I co-slept for as long as I could with both of my kids (probably 4 months, then in the same room for 5 more months with the first; a year with the second), continue to hold my 1 y.o. for most naps and “wear” him often, still breastfeed on demand — and I still believe that Ferber can be a useful tool in my parenting arsenal. As I said before, I’m doing “Ferber lite” with my son, responding to cries for hunger on the nights when he needs to be fed because he’s so very small yet — but both he and I are definitely more rested since the move to his crib, so I’m glad we’ve made the break and, gently, ferberized. We’ve been at it for a month, and he probably still wakes to feed once per night 30% of the time — but it’s so much better than incessant night nursing just because it’s there and available! And I DO consider myself a believer in AP, still.

    Oh, and to those out there who are “hating” — I’m ashamed to be posting to the same blog as you. Can’t we share ideas without being rude? I thank God for people like Heather who are able to share their stories of PPD and what worked or was needed to help them get through it. I’d rather read discussions of the merits of crying it out over news accounts of women with PPD exacerbated by fatigue snapping and hurting themselves or their kids — don’t you agree?

  • Lolajb

    You evil cow!!!
    Naaahhh…. I’m just jackin’ yah.
    I wish I had the guts to do it as early as you did.
    My eldest woke up every 2 hours or less every single freaking night of her life until she was 2 and a half … at that point I also had a newborn and I thought! THAT’S IT!
    Read “Healthy Habits Yada Yada”, realized the advice could be boiled down to “Let her cry, she’ll eventually stop”.
    After 4 nights of Hell, she became an OK sleeper – not great, but whatever! I’d take 3 hours or more in a row.
    I waited til my youngest was 10 months, and like Leta, I can’t even go into her room at all, because she takes that as some indication that it’s time to party and is REALLY pissed if I leave again, so we just let her go at it. She eventually stops.
    Unless you’ve been through it, you don’t know the kind of hell a nocturnal child can put you through.
    Salut to you for being smarter than I am, sooner.

  • http://mamac-ta.com Mama C-ta

    I wish I could say what worked for us but at 8.5 months old we still wake up many times a night. Cricket is breastfed and we co-sleep but at this point I’m not willing to do any sleep training. He’ll sleep when he’s ready. Too bad I’ve been ready for 8 months now.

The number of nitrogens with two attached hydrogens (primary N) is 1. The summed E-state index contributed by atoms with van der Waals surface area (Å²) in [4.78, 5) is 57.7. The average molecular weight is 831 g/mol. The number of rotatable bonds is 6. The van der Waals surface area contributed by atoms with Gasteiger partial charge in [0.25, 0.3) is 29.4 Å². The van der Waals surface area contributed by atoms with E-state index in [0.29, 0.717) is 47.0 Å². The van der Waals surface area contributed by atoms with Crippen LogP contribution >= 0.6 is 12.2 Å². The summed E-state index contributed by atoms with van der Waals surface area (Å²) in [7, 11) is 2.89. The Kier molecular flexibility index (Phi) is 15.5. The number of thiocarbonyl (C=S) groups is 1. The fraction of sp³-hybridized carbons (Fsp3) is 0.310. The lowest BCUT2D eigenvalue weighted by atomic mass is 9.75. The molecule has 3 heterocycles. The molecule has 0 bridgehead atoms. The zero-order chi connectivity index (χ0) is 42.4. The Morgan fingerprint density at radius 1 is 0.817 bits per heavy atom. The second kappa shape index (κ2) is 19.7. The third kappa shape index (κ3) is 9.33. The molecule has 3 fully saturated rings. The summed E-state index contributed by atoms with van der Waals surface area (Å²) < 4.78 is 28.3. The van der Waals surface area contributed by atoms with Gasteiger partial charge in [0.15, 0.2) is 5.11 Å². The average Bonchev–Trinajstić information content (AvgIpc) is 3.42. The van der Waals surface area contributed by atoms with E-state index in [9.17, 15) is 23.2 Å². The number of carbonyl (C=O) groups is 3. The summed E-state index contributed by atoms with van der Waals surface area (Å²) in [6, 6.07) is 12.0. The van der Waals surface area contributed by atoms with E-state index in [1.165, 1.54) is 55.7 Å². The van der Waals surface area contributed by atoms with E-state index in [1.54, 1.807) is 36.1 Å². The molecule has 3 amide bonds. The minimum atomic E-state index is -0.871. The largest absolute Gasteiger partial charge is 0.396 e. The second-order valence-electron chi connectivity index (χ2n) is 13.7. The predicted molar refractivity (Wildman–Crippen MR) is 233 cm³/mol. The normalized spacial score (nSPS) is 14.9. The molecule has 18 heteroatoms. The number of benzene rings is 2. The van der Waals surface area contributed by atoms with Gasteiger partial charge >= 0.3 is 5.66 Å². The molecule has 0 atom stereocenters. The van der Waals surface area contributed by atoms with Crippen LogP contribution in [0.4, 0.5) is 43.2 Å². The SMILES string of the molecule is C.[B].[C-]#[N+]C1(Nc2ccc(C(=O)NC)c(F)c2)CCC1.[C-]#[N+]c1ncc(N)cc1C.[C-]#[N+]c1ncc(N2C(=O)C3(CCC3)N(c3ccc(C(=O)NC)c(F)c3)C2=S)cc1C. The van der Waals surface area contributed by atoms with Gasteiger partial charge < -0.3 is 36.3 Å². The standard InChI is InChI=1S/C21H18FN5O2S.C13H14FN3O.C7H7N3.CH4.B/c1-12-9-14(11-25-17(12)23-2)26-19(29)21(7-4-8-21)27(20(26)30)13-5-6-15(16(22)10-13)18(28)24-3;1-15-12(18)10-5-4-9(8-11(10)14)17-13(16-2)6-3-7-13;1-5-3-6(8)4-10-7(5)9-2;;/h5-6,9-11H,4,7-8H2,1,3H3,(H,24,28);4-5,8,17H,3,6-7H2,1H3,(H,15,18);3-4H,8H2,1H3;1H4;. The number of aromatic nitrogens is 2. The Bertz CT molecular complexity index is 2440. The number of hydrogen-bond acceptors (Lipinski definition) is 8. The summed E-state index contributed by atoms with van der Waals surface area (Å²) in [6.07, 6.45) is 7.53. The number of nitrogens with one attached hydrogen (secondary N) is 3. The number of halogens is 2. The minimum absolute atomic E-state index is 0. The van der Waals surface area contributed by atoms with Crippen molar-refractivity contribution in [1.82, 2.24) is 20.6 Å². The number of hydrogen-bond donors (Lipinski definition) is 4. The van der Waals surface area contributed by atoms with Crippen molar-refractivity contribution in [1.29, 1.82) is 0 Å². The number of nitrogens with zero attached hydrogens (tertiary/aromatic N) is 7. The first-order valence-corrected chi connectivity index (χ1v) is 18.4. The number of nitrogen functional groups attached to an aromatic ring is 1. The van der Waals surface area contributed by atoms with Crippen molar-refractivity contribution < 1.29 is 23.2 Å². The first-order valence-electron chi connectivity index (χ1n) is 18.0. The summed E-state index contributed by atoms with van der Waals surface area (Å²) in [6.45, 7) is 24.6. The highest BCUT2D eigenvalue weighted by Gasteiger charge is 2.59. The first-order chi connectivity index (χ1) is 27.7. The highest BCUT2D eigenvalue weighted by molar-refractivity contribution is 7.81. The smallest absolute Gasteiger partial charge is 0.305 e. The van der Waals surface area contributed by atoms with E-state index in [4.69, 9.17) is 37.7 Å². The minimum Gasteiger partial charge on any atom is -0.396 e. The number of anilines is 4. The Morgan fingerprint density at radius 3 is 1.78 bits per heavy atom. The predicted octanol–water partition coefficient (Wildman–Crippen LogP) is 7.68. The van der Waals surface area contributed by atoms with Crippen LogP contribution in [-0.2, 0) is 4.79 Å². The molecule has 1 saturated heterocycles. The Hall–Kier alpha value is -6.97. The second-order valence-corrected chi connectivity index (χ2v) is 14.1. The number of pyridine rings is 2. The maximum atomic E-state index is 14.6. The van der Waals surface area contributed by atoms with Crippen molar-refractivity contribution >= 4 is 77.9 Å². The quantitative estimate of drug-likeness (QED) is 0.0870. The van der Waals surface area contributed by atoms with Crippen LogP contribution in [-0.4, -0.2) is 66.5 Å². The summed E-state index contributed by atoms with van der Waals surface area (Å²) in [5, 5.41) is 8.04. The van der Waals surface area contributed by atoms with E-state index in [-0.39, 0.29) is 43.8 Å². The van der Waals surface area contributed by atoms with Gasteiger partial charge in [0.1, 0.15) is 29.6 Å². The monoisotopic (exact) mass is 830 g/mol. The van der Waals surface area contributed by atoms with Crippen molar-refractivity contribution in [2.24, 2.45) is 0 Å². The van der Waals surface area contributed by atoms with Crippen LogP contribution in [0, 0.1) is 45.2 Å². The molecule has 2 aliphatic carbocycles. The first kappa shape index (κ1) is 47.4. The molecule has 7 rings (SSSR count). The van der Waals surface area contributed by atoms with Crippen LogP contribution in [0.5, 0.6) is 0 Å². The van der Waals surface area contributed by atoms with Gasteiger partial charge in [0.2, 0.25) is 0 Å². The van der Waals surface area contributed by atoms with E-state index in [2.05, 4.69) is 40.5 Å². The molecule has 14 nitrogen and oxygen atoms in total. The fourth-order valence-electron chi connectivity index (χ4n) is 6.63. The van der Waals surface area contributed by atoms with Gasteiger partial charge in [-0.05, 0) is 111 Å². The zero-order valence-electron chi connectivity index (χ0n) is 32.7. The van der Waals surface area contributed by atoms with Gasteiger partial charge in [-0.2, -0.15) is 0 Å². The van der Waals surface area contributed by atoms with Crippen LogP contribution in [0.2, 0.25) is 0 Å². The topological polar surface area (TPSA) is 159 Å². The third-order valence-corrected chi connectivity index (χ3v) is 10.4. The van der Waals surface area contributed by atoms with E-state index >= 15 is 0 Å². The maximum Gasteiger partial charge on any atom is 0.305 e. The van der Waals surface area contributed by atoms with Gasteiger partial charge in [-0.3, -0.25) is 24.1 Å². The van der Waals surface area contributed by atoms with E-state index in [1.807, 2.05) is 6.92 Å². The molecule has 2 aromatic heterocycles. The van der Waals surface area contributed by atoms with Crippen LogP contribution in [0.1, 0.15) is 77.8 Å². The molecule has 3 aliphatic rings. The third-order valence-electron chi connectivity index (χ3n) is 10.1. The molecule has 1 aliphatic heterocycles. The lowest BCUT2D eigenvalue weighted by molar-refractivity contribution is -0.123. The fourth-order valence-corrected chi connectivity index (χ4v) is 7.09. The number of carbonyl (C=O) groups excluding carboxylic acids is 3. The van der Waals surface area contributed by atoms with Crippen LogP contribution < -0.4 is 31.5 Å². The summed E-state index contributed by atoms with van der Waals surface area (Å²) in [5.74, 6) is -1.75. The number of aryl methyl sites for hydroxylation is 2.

• http://happy-green-tea.livejournal.com esther

    i have a friend who told me her six+ month old still sleeps with her and her husband. i was surprised since a) i don’t have a baby and no nothing of child raising etiquette and b) the only things i know about babies i read on here and you had gotten your baby to sleep 12 hours straight at 6 months! but you already knew that. yes, everyone’s different, but if i ever have children, you will definitely be the example by which i live.

    p.s. did you take your baby out in public when she was a month old? i have another friend who just had a baby and she and her partner refuse to expose it to the light of day lest he catch a deadly disease and wither away to dust.

  • http://jaycee.typepad.com/semantics/ Jaycee

    I figured out when my baby was six weeks old that if I didn’t get his sleeping sorted out I was going to end up doing something really drastic. It changed for the better but I was still doing a feed at around midnight until he was about five months old. Then I thought I’d try a rollover feed before I went to bed and let him sleep through the night.

    He was on solids at this stage and I knew he was getting enough to eat so I wouldn’t feed him till he woke up the next morning (after the rollover feed). Details are fuzzy for me too but I know it wasn’t easy sailing (and I was all on my own) but it was worth it for me.

    That’s the key, doing what works for you. Now he’s nearly five and he’ll go to bed when I tell him. He might read for a bit but he’ll eventually get HIMSELF off to sleep without hassling me. It means I’ve got a heck of a lot more freedom with going out and putting him to bed in unfamiliar surroundings.

  • Kristi W